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Cereb Cortex. 2007 Jan;17(1):92-9. Epub 2006 Feb 1.

Small-world networks and functional connectivity in Alzheimer's disease.

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  • 1Department of Clinical Neurophysiology, VU University Medical Center, 1007 MB Amsterdam, The Netherlands.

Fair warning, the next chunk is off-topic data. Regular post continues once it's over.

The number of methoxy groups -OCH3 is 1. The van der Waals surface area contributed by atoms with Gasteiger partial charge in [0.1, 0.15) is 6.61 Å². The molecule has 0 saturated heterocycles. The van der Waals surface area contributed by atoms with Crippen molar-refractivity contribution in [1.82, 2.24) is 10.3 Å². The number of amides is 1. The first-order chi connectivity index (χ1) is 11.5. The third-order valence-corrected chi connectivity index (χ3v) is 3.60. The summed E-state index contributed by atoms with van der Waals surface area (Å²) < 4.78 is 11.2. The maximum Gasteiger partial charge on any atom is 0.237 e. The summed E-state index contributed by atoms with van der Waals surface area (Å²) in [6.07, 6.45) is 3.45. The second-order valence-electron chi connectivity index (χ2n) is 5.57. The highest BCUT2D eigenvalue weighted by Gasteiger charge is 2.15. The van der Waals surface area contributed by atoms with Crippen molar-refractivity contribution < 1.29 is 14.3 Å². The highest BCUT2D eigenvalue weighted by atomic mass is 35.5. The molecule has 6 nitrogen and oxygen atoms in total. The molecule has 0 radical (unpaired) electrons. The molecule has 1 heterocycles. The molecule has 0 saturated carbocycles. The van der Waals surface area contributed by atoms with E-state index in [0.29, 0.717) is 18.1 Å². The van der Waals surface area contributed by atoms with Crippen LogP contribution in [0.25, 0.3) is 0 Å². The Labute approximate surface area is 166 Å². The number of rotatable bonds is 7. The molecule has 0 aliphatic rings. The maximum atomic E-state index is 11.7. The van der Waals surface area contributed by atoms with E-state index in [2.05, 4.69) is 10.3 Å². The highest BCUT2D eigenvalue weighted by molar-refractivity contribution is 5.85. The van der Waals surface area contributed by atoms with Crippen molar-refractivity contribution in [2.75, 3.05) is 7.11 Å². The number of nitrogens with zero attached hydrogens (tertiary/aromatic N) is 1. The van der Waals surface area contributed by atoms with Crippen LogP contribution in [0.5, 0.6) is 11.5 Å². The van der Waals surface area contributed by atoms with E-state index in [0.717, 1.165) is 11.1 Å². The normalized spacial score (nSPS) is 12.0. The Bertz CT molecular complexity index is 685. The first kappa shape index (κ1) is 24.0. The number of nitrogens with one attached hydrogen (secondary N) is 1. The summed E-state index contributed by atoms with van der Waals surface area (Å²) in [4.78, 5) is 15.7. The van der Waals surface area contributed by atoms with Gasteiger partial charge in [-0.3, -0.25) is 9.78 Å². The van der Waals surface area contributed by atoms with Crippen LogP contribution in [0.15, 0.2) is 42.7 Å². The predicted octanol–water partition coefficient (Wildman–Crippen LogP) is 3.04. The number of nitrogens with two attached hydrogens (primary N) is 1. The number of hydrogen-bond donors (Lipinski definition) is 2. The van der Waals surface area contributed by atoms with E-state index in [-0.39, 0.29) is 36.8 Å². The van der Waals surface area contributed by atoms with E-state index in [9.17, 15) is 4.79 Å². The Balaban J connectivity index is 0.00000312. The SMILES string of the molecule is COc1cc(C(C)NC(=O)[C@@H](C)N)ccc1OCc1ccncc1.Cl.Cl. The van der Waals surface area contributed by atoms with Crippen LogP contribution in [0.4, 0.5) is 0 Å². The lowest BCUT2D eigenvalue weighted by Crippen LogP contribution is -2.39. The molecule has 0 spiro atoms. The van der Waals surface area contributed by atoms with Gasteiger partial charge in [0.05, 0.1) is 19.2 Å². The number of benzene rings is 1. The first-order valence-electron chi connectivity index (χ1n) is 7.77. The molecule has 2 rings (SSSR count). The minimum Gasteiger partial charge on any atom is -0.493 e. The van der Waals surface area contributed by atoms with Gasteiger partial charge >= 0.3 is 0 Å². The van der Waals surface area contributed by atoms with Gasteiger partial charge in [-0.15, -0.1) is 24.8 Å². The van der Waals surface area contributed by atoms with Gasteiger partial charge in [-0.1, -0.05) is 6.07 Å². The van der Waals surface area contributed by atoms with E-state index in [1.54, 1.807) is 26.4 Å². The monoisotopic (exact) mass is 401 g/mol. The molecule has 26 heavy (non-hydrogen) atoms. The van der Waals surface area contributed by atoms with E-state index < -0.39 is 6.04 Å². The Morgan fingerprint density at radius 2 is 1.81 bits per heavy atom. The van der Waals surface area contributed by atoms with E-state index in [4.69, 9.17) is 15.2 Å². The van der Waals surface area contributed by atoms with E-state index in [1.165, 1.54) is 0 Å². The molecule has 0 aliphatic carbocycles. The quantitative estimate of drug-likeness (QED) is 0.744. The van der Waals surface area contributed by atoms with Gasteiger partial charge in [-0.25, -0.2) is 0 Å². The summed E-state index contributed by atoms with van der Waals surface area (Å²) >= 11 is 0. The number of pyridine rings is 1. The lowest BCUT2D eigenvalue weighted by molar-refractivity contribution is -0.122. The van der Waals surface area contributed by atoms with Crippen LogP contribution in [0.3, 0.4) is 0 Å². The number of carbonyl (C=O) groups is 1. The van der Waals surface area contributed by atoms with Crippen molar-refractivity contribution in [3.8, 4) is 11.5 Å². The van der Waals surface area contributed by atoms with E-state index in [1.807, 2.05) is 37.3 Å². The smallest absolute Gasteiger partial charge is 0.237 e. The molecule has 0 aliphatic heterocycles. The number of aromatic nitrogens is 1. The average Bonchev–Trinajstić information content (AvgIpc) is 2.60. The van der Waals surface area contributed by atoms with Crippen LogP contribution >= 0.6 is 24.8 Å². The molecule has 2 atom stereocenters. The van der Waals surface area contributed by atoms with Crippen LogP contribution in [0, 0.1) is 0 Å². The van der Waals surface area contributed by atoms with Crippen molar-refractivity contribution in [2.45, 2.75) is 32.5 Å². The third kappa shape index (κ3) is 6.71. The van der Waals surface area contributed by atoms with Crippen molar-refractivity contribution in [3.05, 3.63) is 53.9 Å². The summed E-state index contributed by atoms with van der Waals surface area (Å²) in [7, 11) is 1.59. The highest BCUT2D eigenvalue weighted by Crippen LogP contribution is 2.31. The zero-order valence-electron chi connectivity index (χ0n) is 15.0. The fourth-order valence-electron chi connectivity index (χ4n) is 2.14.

We investigated whether functional brain networks are abnormally organized in Alzheimer's disease (AD). To this end, graph theoretical analysis was applied to matrices of functional connectivity of beta band-filtered electroencephalography (EEG) channels, in 15 Alzheimer patients and 13 control subjects. Correlations between all pairwise combinations of EEG channels were determined with the synchronization likelihood. The resulting synchronization matrices were converted to graphs by applying a threshold, and cluster coefficients and path lengths were computed as a function of threshold or as a function of degree K. For a wide range of thresholds, the characteristic path length L was significantly longer in the Alzheimer patients, whereas the cluster coefficient C showed no significant changes. This pattern was still present when L and C were computed as a function of K. A longer path length with a relatively preserved cluster coefficient suggests a loss of complexity and a less optimal organization. The present study provides further support for the presence of "small-world" features in functional brain networks and demonstrates that AD is characterized by a loss of small-world network characteristics. Graph theoretical analysis may be a useful approach to study the complexity of patterns of interrelations between EEG channels.

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